Blizzard Is Suspending All Game Services In China

When Blizzard's contractual commitments to NetEase runs out in January, the company plans to suspend its services in China.

By Jason Collins | Published

Following the news regarding a canceled Warcraft project over which NetEase and Blizzard allegedly had a falling out, Blizzard is now suspending most of its gaming services in China after failing to renew the licensing deal with NetEase. China is a massive gaming market, and the decision could severely impact Chinese esports players and teams who literally made their entire brands around Blizzard games, such as World of Warcraft and Diablo — whose fourth installment should drop in April next year.

According to Destructoid, Blizzard’s contractual arrangement with NetEase, the Chinese tech giant that handles Blizzard’s regional publishing, ends on January 23, 2023, and the two haven’t managed to negotiate new terms for a contract extension. This might result in Blizzard suspending all its gaming services for the Chinese market, including Warcraft III: Reforged, Hearthstone, Diablo III, Diablo: Immortal, StarCraft 2, Overwatch, and Heroes of the Storm. World of Warcraft: Dragonflight and Overwatch 2, two of Blizzard’s highest MMO earners, will release as scheduled.

overwatch 2
Overwatch 2 is one of the Blizzard projects that will release in China as planned.

NetEase has handled Blizzard’s regional publishing for China since 2008, and for more than a decade, the two companies have renewed their contracts annually. However, as China places an ever-increasing emphasis on security and player surveillance, and imposes prerogatives over its economy, sustaining previously established partnerships with foreign companies, such as Blizzard Entertainment, is becoming increasingly hard.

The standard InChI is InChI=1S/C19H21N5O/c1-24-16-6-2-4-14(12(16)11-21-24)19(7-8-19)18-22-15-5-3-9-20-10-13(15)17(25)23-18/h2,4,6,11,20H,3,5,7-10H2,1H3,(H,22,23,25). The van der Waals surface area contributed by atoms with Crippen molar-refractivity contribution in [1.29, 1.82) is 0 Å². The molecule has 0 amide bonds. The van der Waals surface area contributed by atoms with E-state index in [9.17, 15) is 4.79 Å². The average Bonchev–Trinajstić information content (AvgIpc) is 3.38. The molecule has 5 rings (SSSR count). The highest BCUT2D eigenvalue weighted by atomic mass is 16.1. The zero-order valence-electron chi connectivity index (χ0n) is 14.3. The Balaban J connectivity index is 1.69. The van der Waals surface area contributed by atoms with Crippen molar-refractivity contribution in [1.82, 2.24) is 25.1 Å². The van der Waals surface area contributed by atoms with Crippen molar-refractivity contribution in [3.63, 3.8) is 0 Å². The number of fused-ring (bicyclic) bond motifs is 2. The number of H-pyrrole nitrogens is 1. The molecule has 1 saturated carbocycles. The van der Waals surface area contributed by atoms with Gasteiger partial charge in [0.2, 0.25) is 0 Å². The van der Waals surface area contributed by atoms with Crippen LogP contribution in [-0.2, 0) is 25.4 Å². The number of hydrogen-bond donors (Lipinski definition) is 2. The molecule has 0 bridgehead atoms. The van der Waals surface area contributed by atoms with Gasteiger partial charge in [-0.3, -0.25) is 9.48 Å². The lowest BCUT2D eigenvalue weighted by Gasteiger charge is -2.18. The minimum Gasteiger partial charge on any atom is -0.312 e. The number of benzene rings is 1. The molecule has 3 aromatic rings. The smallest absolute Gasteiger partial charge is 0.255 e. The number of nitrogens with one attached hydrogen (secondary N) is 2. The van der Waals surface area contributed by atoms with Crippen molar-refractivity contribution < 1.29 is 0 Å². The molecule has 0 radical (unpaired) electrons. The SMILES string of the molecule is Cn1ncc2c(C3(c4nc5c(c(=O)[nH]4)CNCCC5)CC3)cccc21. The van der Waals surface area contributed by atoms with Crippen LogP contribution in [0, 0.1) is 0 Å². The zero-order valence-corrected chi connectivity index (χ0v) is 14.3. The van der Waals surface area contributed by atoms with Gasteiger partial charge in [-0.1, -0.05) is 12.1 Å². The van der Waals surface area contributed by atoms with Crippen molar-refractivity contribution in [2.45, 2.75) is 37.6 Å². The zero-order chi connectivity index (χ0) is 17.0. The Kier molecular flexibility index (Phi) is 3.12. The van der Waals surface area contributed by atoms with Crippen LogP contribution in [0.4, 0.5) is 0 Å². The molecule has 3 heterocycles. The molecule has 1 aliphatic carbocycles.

Just last year, the Chinese government imposed severe restrictions on gamers and gaming companies such as Blizzard, with the help of NetEase, which basically became the government’s gaming department/police. Apart from demanding that all games have facial recognition software implementations and requesting a state-issued ID during the game registration process, Chinese children and teenagers are barred from gaming on school days and limited to only one hour a day on weekends and holidays.

These implementations and restrictions basically use software recognition to allow gamers into the game, and any gaming attempt made by children that conflicts with the government-prescribed rules is denied. There’s a rumor about college students, who generally don’t suffer the same restrictions, receiving notifications during longer gaming sessions stating that they should be studying instead of playing games. While these aren’t confirmed, they wouldn’t be surprising, considering the degree of surveillance and limitations imposed on the gamers.

Apparently, Blizzard’s decision to pull its assets from the Chinese market isn’t just a matter of money but other disputes as well. These include player data handling, IP management, and China’s strict policy about monetization tactics and loot boxes (they’re banned). Nevertheless, the controversial Blizzard expressed gratitude towards the entire Chinese gaming community that supported the company for nearly 20 years, stating that they’re looking for alternatives to NetEase as means of distributing their titles in China.

As for the aforementioned titles, like Overwatch 2, World of Warcraft: Dragonflight, and Diablo: Immortal, these games fall under a separate contract, and their release and operation will resume unaffected. It’s currently unclear how this affects other official versions of World of Warcraft, like Classic and Wrath of the Lich King, but considering that a gaming giant is pulling its assets from the world’s largest gaming market, we can rest assured that this won’t be the only headline on the matter in the coming days.